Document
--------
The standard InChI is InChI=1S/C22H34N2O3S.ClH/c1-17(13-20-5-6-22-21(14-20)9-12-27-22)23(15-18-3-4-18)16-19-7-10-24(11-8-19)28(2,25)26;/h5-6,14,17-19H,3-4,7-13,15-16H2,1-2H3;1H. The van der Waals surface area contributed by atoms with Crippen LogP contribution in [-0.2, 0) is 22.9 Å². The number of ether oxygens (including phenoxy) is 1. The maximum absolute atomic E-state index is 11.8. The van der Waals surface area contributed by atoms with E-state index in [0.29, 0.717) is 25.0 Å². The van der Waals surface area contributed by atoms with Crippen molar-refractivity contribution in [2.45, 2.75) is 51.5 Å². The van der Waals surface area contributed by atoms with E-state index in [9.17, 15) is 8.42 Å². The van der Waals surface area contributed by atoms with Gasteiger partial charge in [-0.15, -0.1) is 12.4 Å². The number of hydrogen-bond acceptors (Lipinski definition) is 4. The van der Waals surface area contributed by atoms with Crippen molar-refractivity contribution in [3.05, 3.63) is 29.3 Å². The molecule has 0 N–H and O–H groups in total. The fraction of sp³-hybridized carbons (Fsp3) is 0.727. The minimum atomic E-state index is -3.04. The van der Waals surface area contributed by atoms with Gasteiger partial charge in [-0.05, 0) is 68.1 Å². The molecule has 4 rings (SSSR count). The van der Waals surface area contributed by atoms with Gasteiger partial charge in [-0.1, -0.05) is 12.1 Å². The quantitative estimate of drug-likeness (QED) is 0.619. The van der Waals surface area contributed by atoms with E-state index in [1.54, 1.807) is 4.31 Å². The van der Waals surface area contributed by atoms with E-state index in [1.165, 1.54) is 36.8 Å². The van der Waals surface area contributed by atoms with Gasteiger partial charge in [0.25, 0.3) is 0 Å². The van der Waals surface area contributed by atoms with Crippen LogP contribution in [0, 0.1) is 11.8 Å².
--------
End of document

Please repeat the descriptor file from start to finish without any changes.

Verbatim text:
The standard InChI is InChI=1S/C22H34N2O3S.ClH/c1-17(13-20-5-6-22-21(14-20)9-12-27-22)23(15-18-3-4-18)16-19-7-10-24(11-8-19)28(2,25)26;/h5-6,14,17-19H,3-4,7-13,15-16H2,1-2H3;1H. The van der Waals surface area contributed by atoms with Crippen LogP contribution in [-0.2, 0) is 22.9 Å². The number of ether oxygens (including phenoxy) is 1. The maximum absolute atomic E-state index is 11.8. The van der Waals surface area contributed by atoms with E-state index in [0.29, 0.717) is 25.0 Å². The van der Waals surface area contributed by atoms with Crippen molar-refractivity contribution in [2.45, 2.75) is 51.5 Å². The van der Waals surface area contributed by atoms with E-state index in [9.17, 15) is 8.42 Å². The van der Waals surface area contributed by atoms with Gasteiger partial charge in [-0.15, -0.1) is 12.4 Å². The number of hydrogen-bond acceptors (Lipinski definition) is 4. The van der Waals surface area contributed by atoms with Crippen molar-refractivity contribution in [3.05, 3.63) is 29.3 Å². The molecule has 0 N–H and O–H groups in total. The fraction of sp³-hybridized carbons (Fsp3) is 0.727. The minimum atomic E-state index is -3.04. The van der Waals surface area contributed by atoms with Gasteiger partial charge in [-0.05, 0) is 68.1 Å². The molecule has 4 rings (SSSR count). The van der Waals surface area contributed by atoms with Gasteiger partial charge in [-0.1, -0.05) is 12.1 Å². The quantitative estimate of drug-likeness (QED) is 0.619. The van der Waals surface area contributed by atoms with E-state index in [1.54, 1.807) is 4.31 Å². The van der Waals surface area contributed by atoms with E-state index in [1.165, 1.54) is 36.8 Å². The van der Waals surface area contributed by atoms with Gasteiger partial charge in [0.25, 0.3) is 0 Å². The van der Waals surface area contributed by atoms with Crippen LogP contribution in [0, 0.1) is 11.8 Å².